API Rainbow Parents of PFLAG NYC
10th anniversary conference
Building Future Together
12 November 2022
I would like to thank Clara Lee and the entire organizing committee for inviting me to help open this conference; I am deeply honored and humbled by the invitation. PFLAG has been one of the most important organizations in advancing acceptance of lesbian, gay, bisexual, transgender, queer and questioning people and especially youth in this country and API Rainbow Parents have played a uniquely important role in helping educate and inform Asian American and Pacific Islander (AAPI) parents and families on sexual orientation and gender identity while accepting parents like Clara Lee, Marsha Aizumi and Aya Yabe are shining examples of what parents can do to make this world a better place for their children and for all LGBT/queer people.
All too often, when LGBT/queer APIs ‘come out,’ they do so only in the white-dominant LGBT community while remaining invisible in their communities of origin and it is crucial that we address homophobia, biphobia and transphobia in API communities and other communities of color even as we address racism and ethnocentrism in the white-dominant LGBT community.
I’ve actually come out twice: my gay coming out when I was just turning 18 and my gender transition 18 years later. I was born in Korea and adopted by European American parents; they were Christian fundamentalists and I was precocious enough to realize that coming out to them would not have gone well. Growing up in an all-white neighborhood in Milwaukee, I was happy to find a certain amount of diversity as an undergraduate at the University of Wisconsin-Madison and then the startling diversity of London, where I lived for two years; going out in public for the first time presenting as a woman was one of the most liberating experiences of my life; but it would take another dozen or so years before I finally actualized my gender identity. After I transitioned, I co-founded Queens Pride House and Iban/Queer Koreans of New York; Iban/QKNY was in fact the first Korean-specific LGBT community based organization in this city; the following year, I co-founded the New York Association for Gender Rights Advocacy (NYAGRA) and was asked to lead the campaign for the transgender rights law enacted by the New York City Council in 2002.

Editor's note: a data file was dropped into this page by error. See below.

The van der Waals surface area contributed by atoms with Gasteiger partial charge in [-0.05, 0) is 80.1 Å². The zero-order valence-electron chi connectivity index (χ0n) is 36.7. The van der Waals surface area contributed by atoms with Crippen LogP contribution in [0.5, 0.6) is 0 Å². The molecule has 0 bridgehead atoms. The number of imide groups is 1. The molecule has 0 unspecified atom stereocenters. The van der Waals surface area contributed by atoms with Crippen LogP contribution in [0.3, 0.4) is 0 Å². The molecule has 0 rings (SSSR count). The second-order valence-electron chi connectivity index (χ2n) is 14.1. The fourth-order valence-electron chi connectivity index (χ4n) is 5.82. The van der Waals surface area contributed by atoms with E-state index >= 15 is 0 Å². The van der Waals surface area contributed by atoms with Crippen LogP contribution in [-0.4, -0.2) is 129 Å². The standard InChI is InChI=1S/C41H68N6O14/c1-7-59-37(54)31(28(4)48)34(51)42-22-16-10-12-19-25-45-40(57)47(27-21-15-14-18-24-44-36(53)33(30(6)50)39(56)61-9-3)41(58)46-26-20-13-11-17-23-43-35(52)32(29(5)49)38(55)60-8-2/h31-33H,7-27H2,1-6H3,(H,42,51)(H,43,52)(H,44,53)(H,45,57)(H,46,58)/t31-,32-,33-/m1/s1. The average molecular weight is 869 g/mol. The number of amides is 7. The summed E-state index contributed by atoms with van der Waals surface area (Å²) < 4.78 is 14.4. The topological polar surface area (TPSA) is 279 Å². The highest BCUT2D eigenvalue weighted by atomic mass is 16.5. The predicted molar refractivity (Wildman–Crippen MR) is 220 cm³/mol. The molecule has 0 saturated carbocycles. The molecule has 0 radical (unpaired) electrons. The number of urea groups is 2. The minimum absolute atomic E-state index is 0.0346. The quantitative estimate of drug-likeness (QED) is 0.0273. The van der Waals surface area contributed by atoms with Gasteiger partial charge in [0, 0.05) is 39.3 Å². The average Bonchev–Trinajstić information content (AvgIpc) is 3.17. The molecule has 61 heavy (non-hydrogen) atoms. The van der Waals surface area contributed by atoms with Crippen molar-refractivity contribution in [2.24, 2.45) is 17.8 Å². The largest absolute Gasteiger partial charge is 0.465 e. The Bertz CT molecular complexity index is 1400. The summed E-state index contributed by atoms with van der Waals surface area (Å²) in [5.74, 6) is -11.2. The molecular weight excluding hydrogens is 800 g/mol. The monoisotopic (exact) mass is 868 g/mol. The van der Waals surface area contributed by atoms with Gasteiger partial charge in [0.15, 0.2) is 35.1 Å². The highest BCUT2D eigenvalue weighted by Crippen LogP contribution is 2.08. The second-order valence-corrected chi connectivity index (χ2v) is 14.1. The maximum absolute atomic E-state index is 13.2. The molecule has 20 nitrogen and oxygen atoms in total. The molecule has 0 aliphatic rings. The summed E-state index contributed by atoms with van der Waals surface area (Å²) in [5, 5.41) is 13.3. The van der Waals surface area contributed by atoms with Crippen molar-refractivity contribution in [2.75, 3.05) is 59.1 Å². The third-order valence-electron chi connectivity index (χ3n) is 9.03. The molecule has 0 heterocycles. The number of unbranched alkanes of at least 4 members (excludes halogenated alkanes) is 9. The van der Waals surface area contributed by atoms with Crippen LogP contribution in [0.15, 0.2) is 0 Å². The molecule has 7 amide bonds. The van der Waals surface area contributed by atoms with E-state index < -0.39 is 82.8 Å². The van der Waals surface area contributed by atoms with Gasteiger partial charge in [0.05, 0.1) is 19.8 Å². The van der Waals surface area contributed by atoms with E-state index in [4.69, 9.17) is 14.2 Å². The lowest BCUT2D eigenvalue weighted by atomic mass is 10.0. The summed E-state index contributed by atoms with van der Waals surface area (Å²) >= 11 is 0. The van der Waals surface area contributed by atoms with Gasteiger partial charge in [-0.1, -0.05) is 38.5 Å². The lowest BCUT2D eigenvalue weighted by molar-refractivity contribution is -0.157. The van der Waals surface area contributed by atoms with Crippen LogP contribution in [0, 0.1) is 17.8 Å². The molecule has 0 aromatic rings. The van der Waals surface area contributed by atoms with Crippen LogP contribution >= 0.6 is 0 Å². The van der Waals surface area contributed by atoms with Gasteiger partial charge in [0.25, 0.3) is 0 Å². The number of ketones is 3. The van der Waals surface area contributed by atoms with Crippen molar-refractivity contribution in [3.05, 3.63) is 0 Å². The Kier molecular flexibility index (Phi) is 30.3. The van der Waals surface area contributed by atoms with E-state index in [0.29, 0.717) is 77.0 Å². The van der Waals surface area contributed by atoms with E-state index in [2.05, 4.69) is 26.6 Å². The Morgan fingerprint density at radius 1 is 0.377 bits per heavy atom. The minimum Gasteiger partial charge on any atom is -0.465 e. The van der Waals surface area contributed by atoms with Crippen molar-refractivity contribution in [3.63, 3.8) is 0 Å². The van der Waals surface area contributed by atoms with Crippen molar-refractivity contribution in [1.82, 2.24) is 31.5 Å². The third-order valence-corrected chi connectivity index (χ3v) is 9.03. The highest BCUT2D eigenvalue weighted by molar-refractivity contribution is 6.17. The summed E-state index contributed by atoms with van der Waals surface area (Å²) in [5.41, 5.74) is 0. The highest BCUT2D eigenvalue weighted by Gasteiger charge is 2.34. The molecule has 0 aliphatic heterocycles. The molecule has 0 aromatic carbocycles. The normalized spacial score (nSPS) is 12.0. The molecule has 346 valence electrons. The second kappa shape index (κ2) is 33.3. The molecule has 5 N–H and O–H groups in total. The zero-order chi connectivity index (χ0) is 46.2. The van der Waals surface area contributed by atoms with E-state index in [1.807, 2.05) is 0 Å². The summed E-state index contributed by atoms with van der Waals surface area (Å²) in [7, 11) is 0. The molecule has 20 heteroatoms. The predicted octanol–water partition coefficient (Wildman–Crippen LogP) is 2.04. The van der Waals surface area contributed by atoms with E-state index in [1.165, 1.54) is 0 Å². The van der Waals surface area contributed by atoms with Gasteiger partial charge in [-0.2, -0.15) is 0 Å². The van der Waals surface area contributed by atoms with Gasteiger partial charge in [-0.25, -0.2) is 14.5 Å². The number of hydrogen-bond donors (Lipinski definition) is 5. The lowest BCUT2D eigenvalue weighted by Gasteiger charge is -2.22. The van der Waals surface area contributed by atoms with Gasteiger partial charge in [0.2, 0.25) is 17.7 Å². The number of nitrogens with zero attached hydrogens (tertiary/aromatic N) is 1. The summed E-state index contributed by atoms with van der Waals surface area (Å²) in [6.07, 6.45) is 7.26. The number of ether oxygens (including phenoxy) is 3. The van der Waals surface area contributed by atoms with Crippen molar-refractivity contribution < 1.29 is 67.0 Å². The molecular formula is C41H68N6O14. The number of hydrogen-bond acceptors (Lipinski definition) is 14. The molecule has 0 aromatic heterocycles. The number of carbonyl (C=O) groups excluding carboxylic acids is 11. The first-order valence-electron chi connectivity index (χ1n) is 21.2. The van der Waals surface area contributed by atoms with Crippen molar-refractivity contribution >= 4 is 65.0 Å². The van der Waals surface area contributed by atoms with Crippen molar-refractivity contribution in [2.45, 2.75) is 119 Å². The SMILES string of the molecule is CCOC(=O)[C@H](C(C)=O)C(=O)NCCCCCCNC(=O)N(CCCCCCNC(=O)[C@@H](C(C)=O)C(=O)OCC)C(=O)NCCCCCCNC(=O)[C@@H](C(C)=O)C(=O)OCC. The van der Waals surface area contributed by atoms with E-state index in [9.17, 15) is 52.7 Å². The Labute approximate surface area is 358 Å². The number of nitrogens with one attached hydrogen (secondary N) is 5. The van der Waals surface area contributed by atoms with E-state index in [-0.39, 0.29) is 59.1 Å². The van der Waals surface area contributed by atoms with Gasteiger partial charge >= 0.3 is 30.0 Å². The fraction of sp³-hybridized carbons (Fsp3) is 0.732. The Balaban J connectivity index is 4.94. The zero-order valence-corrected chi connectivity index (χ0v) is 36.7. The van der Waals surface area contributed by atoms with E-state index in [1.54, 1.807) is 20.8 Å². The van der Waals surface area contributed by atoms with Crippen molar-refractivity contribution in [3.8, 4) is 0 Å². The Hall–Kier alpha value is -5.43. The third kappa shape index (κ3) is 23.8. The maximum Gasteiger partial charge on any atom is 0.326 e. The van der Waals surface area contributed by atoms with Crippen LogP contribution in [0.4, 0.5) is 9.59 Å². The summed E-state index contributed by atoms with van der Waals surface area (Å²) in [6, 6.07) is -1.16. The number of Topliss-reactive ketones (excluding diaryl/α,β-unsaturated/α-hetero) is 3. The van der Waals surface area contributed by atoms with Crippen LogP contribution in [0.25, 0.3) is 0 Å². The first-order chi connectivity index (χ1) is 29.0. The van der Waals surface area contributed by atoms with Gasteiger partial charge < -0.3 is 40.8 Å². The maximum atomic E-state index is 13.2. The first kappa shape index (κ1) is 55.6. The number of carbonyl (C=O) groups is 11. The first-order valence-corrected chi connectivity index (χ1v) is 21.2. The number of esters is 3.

So in considering the theme of this conference in light of my 28 years of activism and advocacy work, I would argue that ‘Building Future Together’ requires that we first examine the past and the erasure of people from API and AAPI history who were LGBTQ or in some important ways anticipated contemporary LGBTQ identities.
In 2011, I developed a presentation on “Proto-Transgenderal & Homoerotic Traditions in Asia & the Pacific” —which I know sounds rather like a dissertation topic — for the first ever Asian American & Pacific Islander pre-conference institute at Creating Change; the text of that presentation is available on my website (paulinepark.com); in it, I cite examples of same-sex love and non-heteronormative identities in pre-modern Asia and the Pacific; despite its title, the purpose of the presentation was anything but academic; in fact, I would argue it goes to the heart of what we are here for today. The greatest misconception in API communities here and countries in the Asia/Pacific region is that LGBT APIs are only queer because they’ve been hanging around white people too much. This ‘viral’ model of identity is deeply embedded in reactionary responses to LGBT people and LGBT rights in immigrant communities in this country as well as in the countries and cultures of our origin and the worst thing we could do is to play into it by buying into the notion of contemporary LGBT identity as a repudiation of our cultures of origin.